Homosassa, FL

Today, the U.S. Fish and Wildlife Service and Florida Fish and Wildlife Conservation Commission reported they are opening an investigation after a manatee was discovered with severe scarring spelling “TRUMP” on its back in the Homosassa River in Citrus County, Florida. Since 2017, the U.S. Fish and Wildlife Service has listed manatees as “threatened." 

UPDATE (1/13/21): Since responding to this story, new information indicates the word was etched into the layer of algae on the manatee’s back, not through scarring the skin as originally reported. Defenders of Wildlife is working to verify these facts. Please contact Jake Bleich for updated comment. Harassing a manatee is a state and federal crime that is punishable by fines up to $100,000 and/or one year in prison. Defenders is also offering a $1,500 reward for any information that leads to the conviction of the person responsible for this crime.   

Elizabeth Fleming, senior Florida representative at Defenders of Wildlife, issued the following statement: 

“This abhorrent action goes beyond the bounds of what is considered cruel and inhumane. I’m disgusted that someone would harm a defenseless creature to send what I can only assume is a political message. We will do everything in our power to help find, arrest and successfully prosecute this coward.”  

Elizabeth Neville, senior Gulf Coast representative at Defenders of Wildlife, issued the following statement: 

“This vile act violates the Endangered Species Act, the Marine Mammal Protection Act, and Florida’s Manatee Sanctuary Act. The word chosen to deface this manatee, however, highlights a broader and darker truth: that wildlife, despite having no ability to vote or otherwise participate in our political systems, exist and suffer profoundly at the mercy of human politics.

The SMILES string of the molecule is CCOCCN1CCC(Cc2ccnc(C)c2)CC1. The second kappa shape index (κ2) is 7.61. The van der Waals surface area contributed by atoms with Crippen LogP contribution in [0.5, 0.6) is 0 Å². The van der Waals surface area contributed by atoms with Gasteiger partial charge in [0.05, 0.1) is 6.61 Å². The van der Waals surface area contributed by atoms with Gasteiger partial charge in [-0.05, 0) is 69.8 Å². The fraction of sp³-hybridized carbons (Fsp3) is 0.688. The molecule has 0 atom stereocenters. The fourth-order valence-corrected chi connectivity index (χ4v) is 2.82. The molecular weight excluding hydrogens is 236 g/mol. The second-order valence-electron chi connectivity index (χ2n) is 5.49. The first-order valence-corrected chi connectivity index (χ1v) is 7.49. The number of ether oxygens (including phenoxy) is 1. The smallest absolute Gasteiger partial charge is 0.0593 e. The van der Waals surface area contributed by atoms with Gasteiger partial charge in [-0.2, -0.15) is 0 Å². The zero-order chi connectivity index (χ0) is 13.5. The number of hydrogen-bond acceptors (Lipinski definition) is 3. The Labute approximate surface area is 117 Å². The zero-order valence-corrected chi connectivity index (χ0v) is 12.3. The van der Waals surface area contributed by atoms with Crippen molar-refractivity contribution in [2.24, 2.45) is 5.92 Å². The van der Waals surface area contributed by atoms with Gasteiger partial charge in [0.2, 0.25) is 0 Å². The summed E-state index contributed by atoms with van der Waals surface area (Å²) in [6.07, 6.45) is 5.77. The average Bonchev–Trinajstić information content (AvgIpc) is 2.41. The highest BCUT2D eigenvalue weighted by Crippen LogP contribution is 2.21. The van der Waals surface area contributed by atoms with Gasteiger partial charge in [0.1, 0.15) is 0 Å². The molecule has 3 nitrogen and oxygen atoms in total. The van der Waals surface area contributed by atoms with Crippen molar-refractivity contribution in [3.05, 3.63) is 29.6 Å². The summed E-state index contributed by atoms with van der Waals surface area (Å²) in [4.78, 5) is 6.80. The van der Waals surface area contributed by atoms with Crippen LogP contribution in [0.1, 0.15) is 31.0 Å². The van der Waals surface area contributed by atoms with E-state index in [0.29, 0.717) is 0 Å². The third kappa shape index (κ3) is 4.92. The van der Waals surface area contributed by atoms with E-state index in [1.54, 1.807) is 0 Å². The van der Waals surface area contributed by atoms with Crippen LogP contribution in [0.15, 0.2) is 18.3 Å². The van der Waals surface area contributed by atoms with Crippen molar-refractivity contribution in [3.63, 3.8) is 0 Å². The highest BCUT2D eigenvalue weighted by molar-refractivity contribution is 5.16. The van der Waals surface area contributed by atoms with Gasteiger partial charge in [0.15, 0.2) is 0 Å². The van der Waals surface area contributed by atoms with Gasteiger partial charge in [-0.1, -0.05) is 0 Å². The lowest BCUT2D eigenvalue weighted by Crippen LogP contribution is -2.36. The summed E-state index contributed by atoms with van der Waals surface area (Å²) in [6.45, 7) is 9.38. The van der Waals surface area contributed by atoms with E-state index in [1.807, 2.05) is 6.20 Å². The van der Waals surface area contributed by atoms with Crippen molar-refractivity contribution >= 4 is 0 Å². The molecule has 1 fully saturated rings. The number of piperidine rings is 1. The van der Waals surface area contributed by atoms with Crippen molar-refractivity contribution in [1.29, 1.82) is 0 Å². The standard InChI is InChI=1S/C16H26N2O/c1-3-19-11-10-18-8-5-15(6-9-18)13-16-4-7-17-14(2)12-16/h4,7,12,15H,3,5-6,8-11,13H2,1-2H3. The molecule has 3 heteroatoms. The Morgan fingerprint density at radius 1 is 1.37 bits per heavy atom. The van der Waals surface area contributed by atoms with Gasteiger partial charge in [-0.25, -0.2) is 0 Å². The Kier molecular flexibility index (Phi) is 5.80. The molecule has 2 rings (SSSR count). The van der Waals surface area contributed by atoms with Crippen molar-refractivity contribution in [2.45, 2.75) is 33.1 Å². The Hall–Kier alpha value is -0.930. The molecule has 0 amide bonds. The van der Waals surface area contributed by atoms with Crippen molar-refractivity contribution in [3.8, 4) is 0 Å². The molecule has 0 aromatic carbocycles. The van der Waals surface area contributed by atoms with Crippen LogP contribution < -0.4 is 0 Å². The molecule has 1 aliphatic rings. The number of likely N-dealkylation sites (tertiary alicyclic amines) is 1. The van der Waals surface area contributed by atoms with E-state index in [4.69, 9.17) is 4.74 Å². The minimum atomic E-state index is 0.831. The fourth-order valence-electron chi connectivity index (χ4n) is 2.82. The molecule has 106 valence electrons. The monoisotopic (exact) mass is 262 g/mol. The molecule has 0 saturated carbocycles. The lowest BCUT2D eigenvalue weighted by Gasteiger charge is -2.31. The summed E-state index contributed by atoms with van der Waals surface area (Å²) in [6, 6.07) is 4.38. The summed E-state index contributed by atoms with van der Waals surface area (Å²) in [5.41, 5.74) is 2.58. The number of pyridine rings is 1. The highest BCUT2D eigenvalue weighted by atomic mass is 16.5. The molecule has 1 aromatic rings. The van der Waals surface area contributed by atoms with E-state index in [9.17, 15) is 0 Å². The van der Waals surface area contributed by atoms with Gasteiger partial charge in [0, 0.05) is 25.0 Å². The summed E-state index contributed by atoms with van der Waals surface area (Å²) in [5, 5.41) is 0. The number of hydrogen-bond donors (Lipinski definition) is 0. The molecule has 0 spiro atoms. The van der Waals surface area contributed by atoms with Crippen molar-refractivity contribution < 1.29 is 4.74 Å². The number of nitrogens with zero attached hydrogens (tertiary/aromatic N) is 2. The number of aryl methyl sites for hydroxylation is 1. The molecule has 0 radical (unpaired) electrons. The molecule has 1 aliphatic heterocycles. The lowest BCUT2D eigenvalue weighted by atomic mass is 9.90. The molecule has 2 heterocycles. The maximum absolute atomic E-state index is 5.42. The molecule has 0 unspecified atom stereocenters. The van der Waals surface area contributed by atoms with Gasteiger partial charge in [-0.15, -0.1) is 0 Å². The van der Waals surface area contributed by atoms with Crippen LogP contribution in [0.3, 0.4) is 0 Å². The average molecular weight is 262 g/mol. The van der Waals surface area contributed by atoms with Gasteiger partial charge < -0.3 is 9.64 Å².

“Based on the choice of the word etched onto the manatee, one can only assume that this act was politically motivated. But, this is far from the only harm borne by manatees due to politicians’ destructive choices. Others include policies that favor unsustainable development and polluting industries, hamper communities’ abilities to address plastic trash in our waters and impede progress on fighting climate change.” 

Ben Prater, Southeast program director at Defenders of Wildlife, issued the following statement: 

“The Defenders team will continue to work as a voice for manatees and other Florida wildlife. This act of violence demonstrates that wildlife needs our protection more than ever.”

Defenders of Wildlife asks the public to direct any information about the mutilation of this manatee to the Florida Fish and Wildlife Conservation Commission: 1-888-404-3922.
 

For over 75 years, Defenders of Wildlife has remained dedicated to protecting all native animals and plants in their natural communities. With a nationwide network of nearly 2.1 million members and activists, Defenders of Wildlife is a leading advocate for innovative solutions to safeguard our wildlife for generations to come. To learn more, please visit https://defenders.org/newsroom or follow us on X @Defenders.

  

Media Contact

News

Image
A family group of southern resident orcas chasing a salmon - Image taken from an unmanned hexacopter at more than100ft - NOAA SWFSC, SR3 and the Coastal Ocean Research Institute - NMFS permit #19091 (1).jpg
Washington

Clean Water, Healthy Futures: Orca Month Targets Toxics

May 22, 2024 – Volunteers and advocates across Washington will speak out against toxic pollutants that harm orcas, salmon and people during Orca Action Month
Image
2001 - Polar Bears - Mom and Cubs - Steven Amstrup USGS.jpg
Washington, DC

More than 200 Species Need Protection from International Commercial Trade, Defenders and Partners Tell Biden Administration

Defenders of Wildlife, together with NRDC (the Natural Resources Defense Council) and Center for Biological Diversity, today asked the U.S. Fish and Wildlife Service (FWS) to seek a ban on commercial trade for more than 200 species of animals and plants that are threatened with extinction, including reindeer, turtles, sea otters, tarantulas, aquarium fish, sharks, frogs, orchids, trees and over 50 coral species.